But just to add to yesterdays excellent thread – a key thing I think which was mentioned, but often overlooked, is that in clandestine operations trained operative often don’t try to clean up their tracks – on the contrary, it can be more effective for them to leave such a trail of random evidence that the sheer number of random evidence leads everyone on random goose chases, leaving an often quite simple truth overlooked. Which is another way of saying that even evidence that points to murder, might itself have been planted to deceive.

    Reply
    1. Kevin Hall

      Limited hangouts, misdirection, etc. often work best with some truth involved.

      One thing I keep wondering about is what if Epstein isn’t who we all thought he was? (And I’m talking about more than just a thing for underage girls but the use of such as a honeypot operation against the powerful and influential.) What if his role in all of this was just simply the “face”. He plays the visible role allowing the real operator to better work more discreetly but close by, overlooked in an apparently subservient role. Maxwell perhaps? And neither being self employed but working as state actors.

      The thing I am sure about is that all this time that Epstein was out of play the past odd 10 years or so, the music never stopped. The need for such an operation never went away for the perpetrators, and so it didn’t. They just changed up and continued onward. Much ground has been covered while the spotlight has been on Epstein.

      Reply
      1. Summer

        That’s what I was wondering yesterday.
        Maxwell had the background and social connections and father with dubious background. There was one allegation that Maxwell’s father had been the first to “fund” Epstein.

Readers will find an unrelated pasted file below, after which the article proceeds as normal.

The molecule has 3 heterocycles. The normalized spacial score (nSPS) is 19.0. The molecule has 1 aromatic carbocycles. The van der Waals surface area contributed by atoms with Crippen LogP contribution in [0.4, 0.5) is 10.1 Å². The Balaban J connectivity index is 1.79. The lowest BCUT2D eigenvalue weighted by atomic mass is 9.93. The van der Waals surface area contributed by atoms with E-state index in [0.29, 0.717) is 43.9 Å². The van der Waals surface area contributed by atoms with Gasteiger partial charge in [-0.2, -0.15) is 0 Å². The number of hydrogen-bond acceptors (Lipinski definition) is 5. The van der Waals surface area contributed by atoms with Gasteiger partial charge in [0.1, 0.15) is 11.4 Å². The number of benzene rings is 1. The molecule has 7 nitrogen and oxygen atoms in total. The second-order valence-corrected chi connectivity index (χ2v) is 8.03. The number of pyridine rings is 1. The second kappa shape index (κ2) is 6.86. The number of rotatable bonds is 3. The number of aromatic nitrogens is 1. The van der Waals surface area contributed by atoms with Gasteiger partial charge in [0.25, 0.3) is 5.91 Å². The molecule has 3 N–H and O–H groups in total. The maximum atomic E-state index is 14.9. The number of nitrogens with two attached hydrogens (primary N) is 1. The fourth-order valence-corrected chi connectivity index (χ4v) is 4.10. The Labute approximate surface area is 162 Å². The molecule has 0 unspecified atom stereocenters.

Epstein has been jailed twice and is dead. Maxwell knew everything he did and is alive.
        Maxwell seems to be the one being protected.

        Reply
        1. Oregoncharles

          Her face is all over the news and she seems to have gone to ground, probably in Europe (Borgerson denies vehemently that she is or was at his house, but then, he would). Not much continuing use as an agent, so she has more than one potential threat to worry about.

          Do intelligence agencies actually protect no-longer useful agents? They could probably hide her OK, even get her face done.

          Reply
    2. Whoamolly

      What might be more important socially and politically is a widespread ‘belief’ that Epstein was murdered.

      Such belief would further de-legitimize the current state.

      I find myself leaning toward the belief it was an assassination, as time passes and the story gets stranger. My first guess was suicide enabled by incompetence. Now not so sure.

      Reply
      1. todde

        The quicker they admit their incompetence, the more likely it was fraud. At least that is what I have found when investigating fraud.

        Reply
          1. mle in detroit

            Re delegitimizing the state, I have wondered, since reading Julie Brown’s series, just what “modeling agency” Melania Knauss worked for when she first arrived in New York.

            Reply
    3. mnm

      These articles are doing their best to deflect from the real players. Ghislaine Maxwell met Epstein after her father died and she came to NYC. She had the connections, but no more money. Her daddy was broke and stole his employee’s pension fund. A good question is how did Epstein meet Maxwell?

      https://www.dailymail.co.uk/news/article-1363444/Jeffrey-Epstein-Robert-Maxwells-daughter-Ghislaine-hired-girls-paedophile.html

      Epstein used up his usefulness and was a liability, if the blackmail stuff is true. Before his death Clintons and Maxwell were hardly mentioned by press, other pals were explaining away connections, Trump was really being pushed hard and they were portraying Epstein as a lone, weirdo pervert billionaire
      Someone mentioned Three Days of the Condor and a release of docs if he is murdered, but one of the last lines from the CIA guy to Redford was, “How do you know they will print it.”

      Reply
    4. T

      Still inclear to me if the injuries clearly mean strangled as distinguished from coulda been someone else, coulda been whatever he did to himself on top of old injuries from who knows what – also not a young man with young bones. Trying not to care about this aspect of the mess, tho.

      Reply
      1. Yves Smith Post author